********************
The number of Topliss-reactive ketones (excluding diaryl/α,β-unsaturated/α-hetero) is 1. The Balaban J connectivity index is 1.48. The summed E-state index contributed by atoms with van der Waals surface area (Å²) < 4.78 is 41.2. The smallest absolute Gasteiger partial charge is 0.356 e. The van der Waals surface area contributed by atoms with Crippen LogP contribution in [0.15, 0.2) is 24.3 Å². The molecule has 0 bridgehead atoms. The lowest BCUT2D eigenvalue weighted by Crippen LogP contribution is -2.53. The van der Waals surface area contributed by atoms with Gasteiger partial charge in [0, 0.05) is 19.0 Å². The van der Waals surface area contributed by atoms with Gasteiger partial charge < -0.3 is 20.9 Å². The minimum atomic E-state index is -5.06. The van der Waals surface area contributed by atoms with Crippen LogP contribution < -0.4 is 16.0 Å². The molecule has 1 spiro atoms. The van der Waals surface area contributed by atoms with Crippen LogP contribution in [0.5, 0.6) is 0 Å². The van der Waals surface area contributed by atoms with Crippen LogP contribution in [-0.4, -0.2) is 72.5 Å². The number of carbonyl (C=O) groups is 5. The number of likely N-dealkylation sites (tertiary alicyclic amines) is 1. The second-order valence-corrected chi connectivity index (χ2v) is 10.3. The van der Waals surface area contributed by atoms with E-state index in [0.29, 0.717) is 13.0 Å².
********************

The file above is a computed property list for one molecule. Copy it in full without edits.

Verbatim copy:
The number of Topliss-reactive ketones (excluding diaryl/α,β-unsaturated/α-hetero) is 1. The Balaban J connectivity index is 1.48. The summed E-state index contributed by atoms with van der Waals surface area (Å²) < 4.78 is 41.2. The smallest absolute Gasteiger partial charge is 0.356 e. The van der Waals surface area contributed by atoms with Crippen LogP contribution in [0.15, 0.2) is 24.3 Å². The molecule has 0 bridgehead atoms. The lowest BCUT2D eigenvalue weighted by Crippen LogP contribution is -2.53. The van der Waals surface area contributed by atoms with Gasteiger partial charge in [0, 0.05) is 19.0 Å². The van der Waals surface area contributed by atoms with Gasteiger partial charge < -0.3 is 20.9 Å². The minimum atomic E-state index is -5.06. The van der Waals surface area contributed by atoms with Crippen LogP contribution < -0.4 is 16.0 Å². The molecule has 1 spiro atoms. The van der Waals surface area contributed by atoms with Crippen LogP contribution in [0.5, 0.6) is 0 Å². The van der Waals surface area contributed by atoms with Crippen LogP contribution in [-0.4, -0.2) is 72.5 Å². The number of carbonyl (C=O) groups is 5. The number of likely N-dealkylation sites (tertiary alicyclic amines) is 1. The second-order valence-corrected chi connectivity index (χ2v) is 10.3. The van der Waals surface area contributed by atoms with E-state index in [0.29, 0.717) is 13.0 Å².